The African Times has Africa as its primary “press beat” - we report on Africa's developments and those events and histories that other media in North America at times bypass.  We deem it a responsibility to our non-African readers, as well as our readers in the African Diaspora and Africa to report, inform and at times uncover items that are important in understanding Africa and her people. 


Our pages, and now our websites, carry information , analysis, opinions and updates to enrich and expand the knowledge base about Africa and as a famous U.S. broadcaster, Walter Cronkite  used to declare: “ that alter and illuminate our times”.


If you would ask us “Tell me  something about Africa” our editors most likely

would say the following:


“Africa is large, three times the size of the Continental United States.  Total area is 11,668,598 square miles with a coastline of 16,100 miles.  From the Americas Africa is on the other side of the Atlantic Ocean, for the Europeans she is on the south side of the Mediterranean, and most of the Middle East is across the Red Sea and Asia and Australia is across the Indian Ocean and the Pacific.


“The equator cuts Africa almost in half, North and South and because of that she has multitude of climates from the Sahara Desert to the snows of Kilimanjaro and rain forests to add to the mix.


“Africa is the oldest of the seven continents and if you noticed we refer to Africa in the feminine gender.  Most people refer to Africa as  “Mother Africa” and rightly so, almost 99.99 DNA in everyone on Earth has the original from the people of the Kalahari Desert in Southern Africa—wherever and whoever we are, we can all trace our “people“ roots to Africa.


“Africa, since the 3 million years ago has gone  through great amount of history, however much of it is being  “discovered” only now and much of what has been written in the past is bogus.


“There are many misconceptions about Africa.  For instance more and more evidence has been uncovered, at first suggesting and now more and more accepted that King Abubakari II of Mali in 1311 authorized a flotilla of one thousand pirogues (large canoes) across the “big river” we now call the Atlantic and more evidence is showing up that many of these Royal Mariners made it to the  islands of the Caribbean, with descendents thought to be Garifuna, today settled in Belize and Honduras.


“Our Travel Editor did a research trip to Belize and her article “Belize and the Garifunas” was published in the June 01-15, 1998 issue of The African Times, and has been referred to in several doctoral thesis.


“Another typical misconception is that the Portuguese were the “first to discover” Africa, FALSE.  The Chinese came there in 1415, almost 50 years earlier and it seems almost circumvented the Continent.  However one thing the Chinese did not do is establish settlements and forts, as the Portuguese have done for the single purpose of exploiting the Continent.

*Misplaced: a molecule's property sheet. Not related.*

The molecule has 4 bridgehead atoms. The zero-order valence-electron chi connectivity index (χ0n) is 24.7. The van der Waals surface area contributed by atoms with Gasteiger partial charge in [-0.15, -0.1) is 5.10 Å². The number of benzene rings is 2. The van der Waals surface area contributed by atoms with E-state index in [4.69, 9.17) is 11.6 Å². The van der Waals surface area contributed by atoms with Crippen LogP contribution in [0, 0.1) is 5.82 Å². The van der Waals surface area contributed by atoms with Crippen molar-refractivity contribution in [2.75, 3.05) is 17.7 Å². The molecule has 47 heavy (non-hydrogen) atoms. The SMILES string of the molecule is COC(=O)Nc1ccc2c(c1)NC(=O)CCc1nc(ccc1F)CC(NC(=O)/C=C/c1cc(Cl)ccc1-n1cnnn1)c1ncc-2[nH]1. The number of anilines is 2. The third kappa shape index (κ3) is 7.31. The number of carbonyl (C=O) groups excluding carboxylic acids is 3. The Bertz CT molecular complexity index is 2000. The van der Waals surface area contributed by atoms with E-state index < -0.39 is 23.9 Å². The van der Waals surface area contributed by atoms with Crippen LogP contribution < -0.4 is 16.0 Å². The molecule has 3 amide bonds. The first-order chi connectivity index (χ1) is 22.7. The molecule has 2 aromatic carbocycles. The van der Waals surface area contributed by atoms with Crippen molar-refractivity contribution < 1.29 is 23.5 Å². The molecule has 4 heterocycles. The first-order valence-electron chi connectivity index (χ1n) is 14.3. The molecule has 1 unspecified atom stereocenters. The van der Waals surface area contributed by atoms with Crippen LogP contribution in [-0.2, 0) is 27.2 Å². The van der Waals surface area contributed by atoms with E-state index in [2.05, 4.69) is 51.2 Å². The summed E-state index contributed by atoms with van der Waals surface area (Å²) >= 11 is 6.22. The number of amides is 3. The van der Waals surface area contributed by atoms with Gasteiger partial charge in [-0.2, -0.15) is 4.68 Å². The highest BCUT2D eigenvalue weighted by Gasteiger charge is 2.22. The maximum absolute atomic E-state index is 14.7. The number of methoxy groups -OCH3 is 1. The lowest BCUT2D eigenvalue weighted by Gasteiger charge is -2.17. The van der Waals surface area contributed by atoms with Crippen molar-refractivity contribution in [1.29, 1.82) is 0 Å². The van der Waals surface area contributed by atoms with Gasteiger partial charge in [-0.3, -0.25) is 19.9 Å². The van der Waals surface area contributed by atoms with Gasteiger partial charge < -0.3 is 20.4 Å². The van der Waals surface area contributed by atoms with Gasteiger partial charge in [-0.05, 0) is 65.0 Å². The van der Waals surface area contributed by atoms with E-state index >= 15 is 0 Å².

“In 1884-85 at the Berlin Conference, Africa was divided up between the “leading “ nations of Europe; England, France and Germany, each one taking what they thought was the most economically beneficial to their own development.  The one who ultimately got the “lions’ share” was Belgium’s King Leopold II, who received an area that today is DRC.  His was a ruthless exploitation of Africa's resources that set a cruel government system in place.  Till today there are reminders of his cruelty—ask someone who knows why in Brussels  you can buy chocolates in the shape of hands; you’ll be astonished and never eat another one ever again!


AFRICA “Our Press Beat”

Africa, as known in 1595

Africa in 1808

Colonial possessions as of 1914

“Another interesting historical point is the universally renown hymn “Amazing Grace” - the author,  Captain John Newton kept hearing the slaves his men captured for transport to England sing the lilting melody that today is the “Amazing Grace”.  This took place in Calabar, now a modern city with a two thousand year history, in the Cross River State on the boarder of Nigeria and Cameroon.


“There is more; it is worth to look beyond the “history” that is in general distribution  as authored by English and French writers, with much of it going back to Queen Victoria’s time and find the TRUE and fascinating facts about Africa—an extraordinary Continent.  An excellent resource on the Internet is at : and the September 2005 “Africa” special issue of the National Geographic. Another valuable resource is “The History Atlas of Africa” by Samuel Kasule, published by Macmillan in 1998.


“Today Africa is in a flux.  Most of today’s nations came into being during the independence period of the 1960s and 1970s.  Today 53 of them are members of the African Union (AU) and moving closer to a more unified whole, similar to what the European Union (EU) is becoming—with a Continental Parliament and possibly an overall Presidency, i.e. President of Europe.


“Africa is becoming a modern Continent, with close to 1 billion population, rapidly developing middle-class, and ample natural resources the world needs for the next phase of the global economic and industrial growth.  This makes Africa investments have a much better ROI, something to look into for business and investments.


The Africa, Inc. pages of  The African Times bring you the business and financial updates and happenings, together with the listings of the Africa’s stock exchanges.  And at times these make better reading than the news from Wall Street.”



Ex Africa simper aliquid novi.

“There is always something new from Africa.”

Pliny A.D. 23-79



nations of the African Union






Burkina Faso



Cape Verde

Central African Republic




Republic of Congo

Cote d’Ivoire



Equatorial Guinea




The Gambia



















Sao Tome & Principe



Sierra Leon


South Africa













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